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Thomas Truax is, without doubt, a unique performer. His 'mad-inventor-crossed-with-gothic-lounge-singer' live act is a sight to behold, not least because of the fantastic nature of his homemade instruments (which are given equally fantastical names like Sister Spinster and the Hornicator). The sheer impact of his live show is something of a double-edged sword, though: for better or worse, his recorded output is often overlooked. Could Sonic Dreamer be the record to change that?
It certainly starts off promisingly, with the lively opening double-header of 'Beehive Heart' and 'It's All Happening Now' proving to be quintessential Truax. In fact, the first half of the album takes the best elements of anti-folk and combines them with his own lyrical dexterity and wonky outlook on life. Things slow down a little with the next few songs, but the inventiveness doesn't wane: indeed, it sets up what might be his best song yet – the ironic masterpiece that is 'Post Post Post Modern', a surreal journey through scenester cliches that gently pokes fun at all those oh-so-cool foibles that many work so hard to develop – including Thomas himself.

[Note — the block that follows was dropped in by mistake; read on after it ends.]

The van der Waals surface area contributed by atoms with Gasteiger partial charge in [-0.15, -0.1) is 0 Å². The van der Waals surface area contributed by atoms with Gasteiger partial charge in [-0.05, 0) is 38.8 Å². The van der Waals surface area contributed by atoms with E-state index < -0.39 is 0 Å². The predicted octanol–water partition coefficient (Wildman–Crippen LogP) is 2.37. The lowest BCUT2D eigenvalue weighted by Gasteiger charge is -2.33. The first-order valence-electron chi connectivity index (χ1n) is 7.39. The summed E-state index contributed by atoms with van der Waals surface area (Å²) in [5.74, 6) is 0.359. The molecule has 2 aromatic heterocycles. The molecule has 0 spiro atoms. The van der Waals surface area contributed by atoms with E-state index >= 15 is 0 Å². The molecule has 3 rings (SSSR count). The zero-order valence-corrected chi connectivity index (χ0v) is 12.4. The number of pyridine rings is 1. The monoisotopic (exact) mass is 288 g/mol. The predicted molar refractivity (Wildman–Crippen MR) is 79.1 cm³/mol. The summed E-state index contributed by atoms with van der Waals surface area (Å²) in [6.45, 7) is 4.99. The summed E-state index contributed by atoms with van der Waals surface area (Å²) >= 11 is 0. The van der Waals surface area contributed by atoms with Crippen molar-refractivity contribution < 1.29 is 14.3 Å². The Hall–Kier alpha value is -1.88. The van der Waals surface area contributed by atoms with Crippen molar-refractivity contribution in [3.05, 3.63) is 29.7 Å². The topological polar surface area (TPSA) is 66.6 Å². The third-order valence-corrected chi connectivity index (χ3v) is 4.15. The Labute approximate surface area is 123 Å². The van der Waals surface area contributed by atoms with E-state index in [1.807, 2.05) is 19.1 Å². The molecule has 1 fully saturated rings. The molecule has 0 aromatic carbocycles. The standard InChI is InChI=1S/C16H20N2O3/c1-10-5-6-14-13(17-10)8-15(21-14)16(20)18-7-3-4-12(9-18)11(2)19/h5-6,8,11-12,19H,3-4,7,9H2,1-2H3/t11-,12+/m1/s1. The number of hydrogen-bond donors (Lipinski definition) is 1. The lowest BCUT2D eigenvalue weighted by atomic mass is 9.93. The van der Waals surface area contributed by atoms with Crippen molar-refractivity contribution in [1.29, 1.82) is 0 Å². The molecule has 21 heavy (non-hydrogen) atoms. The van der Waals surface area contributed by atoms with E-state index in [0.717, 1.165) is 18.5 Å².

Towards the end of the album, hazy instrumental title track 'Sonic Dreamer' sounds like the sort of thing Trent Reznor would come up with if he were deposited in the middle of a country meadow with a truckload of mescaline; meanwhile closer 'Lonely Taxi' winds things up beautifully with an ode to the only empty cab at the end of a freezing winter night (best lyrics: "Feels like I've been waiting years for you/the others all passed by and left me blue/you know for me you are the only one/so lonely taxi come on take me home").
If there's one word which sums this album up, it's 'inventiveness'. At any given time Truax may be acting out a gothic fantasy, such as in the frankly bonkers tale of a plane crash on a tropical island 'The Cannibals Have Captured Our Nicole Kidman' (which feels like it's come straight from the pages of a Victorian storybook for boys and uses what appears to be a didgeridoo to great effect). Wait a while and he's ghoulishly serenading a unnamed paramour on 'It Always Rains on Sundays' – a song which turns out to be a quite lovely ballad that feels a little bit like the sort of thing Eeyore would sing if he dwelt in early twenty-first century London. There's always a feeling you're listening to something different, something knowingly funny, and something very very special.
Thomas Truax is a unique performer, and already justly appreciated as a treasure live. Sonic Dreamer may just have the wit, invention and accessibility to be the album that garners him that same recognition as a recording artist.
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